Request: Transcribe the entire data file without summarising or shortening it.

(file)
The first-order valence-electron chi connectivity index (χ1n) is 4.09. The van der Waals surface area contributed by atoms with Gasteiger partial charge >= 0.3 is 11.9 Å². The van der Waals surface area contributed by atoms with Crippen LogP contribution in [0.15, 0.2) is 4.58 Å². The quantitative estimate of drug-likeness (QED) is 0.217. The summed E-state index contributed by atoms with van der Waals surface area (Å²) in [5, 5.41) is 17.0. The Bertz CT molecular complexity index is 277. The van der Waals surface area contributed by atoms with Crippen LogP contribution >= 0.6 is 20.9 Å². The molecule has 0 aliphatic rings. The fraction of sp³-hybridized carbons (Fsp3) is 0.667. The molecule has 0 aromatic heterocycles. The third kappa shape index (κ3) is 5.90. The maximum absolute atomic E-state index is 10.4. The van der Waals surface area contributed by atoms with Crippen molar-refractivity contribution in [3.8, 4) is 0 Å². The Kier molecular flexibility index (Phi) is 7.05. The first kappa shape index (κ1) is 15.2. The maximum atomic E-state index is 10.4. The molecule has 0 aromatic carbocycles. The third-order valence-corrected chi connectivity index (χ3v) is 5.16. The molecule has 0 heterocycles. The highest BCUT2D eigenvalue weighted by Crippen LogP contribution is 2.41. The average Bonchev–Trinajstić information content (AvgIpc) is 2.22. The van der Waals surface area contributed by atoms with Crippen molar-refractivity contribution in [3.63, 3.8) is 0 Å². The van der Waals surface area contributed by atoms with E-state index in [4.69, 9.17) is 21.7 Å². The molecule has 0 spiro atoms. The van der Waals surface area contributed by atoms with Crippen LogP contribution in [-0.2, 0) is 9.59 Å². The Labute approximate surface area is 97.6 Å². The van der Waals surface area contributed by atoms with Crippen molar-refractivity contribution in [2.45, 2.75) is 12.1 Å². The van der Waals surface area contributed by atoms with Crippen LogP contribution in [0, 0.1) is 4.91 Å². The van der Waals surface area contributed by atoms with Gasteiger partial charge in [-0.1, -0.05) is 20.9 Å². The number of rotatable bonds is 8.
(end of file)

The first-order valence-electron chi connectivity index (χ1n) is 4.09. The van der Waals surface area contributed by atoms with Gasteiger partial charge >= 0.3 is 11.9 Å². The van der Waals surface area contributed by atoms with Crippen LogP contribution in [0.15, 0.2) is 4.58 Å². The quantitative estimate of drug-likeness (QED) is 0.217. The summed E-state index contributed by atoms with van der Waals surface area (Å²) in [5, 5.41) is 17.0. The Bertz CT molecular complexity index is 277. The van der Waals surface area contributed by atoms with Crippen LogP contribution >= 0.6 is 20.9 Å². The molecule has 0 aliphatic rings. The fraction of sp³-hybridized carbons (Fsp3) is 0.667. The molecule has 0 aromatic heterocycles. The third kappa shape index (κ3) is 5.90. The maximum absolute atomic E-state index is 10.4. The van der Waals surface area contributed by atoms with Crippen molar-refractivity contribution in [3.8, 4) is 0 Å². The Kier molecular flexibility index (Phi) is 7.05. The first kappa shape index (κ1) is 15.2. The maximum atomic E-state index is 10.4. The molecule has 0 aromatic carbocycles. The third-order valence-corrected chi connectivity index (χ3v) is 5.16. The molecule has 0 heterocycles. The highest BCUT2D eigenvalue weighted by Crippen LogP contribution is 2.41. The average Bonchev–Trinajstić information content (AvgIpc) is 2.22. The van der Waals surface area contributed by atoms with Crippen molar-refractivity contribution in [3.63, 3.8) is 0 Å². The van der Waals surface area contributed by atoms with E-state index in [4.69, 9.17) is 21.7 Å². The molecule has 0 spiro atoms. The van der Waals surface area contributed by atoms with Crippen LogP contribution in [-0.2, 0) is 9.59 Å². The Labute approximate surface area is 97.6 Å². The van der Waals surface area contributed by atoms with Crippen molar-refractivity contribution in [2.45, 2.75) is 12.1 Å². The van der Waals surface area contributed by atoms with Crippen LogP contribution in [0, 0.1) is 4.91 Å². The van der Waals surface area contributed by atoms with Gasteiger partial charge in [-0.1, -0.05) is 20.9 Å². The number of rotatable bonds is 8.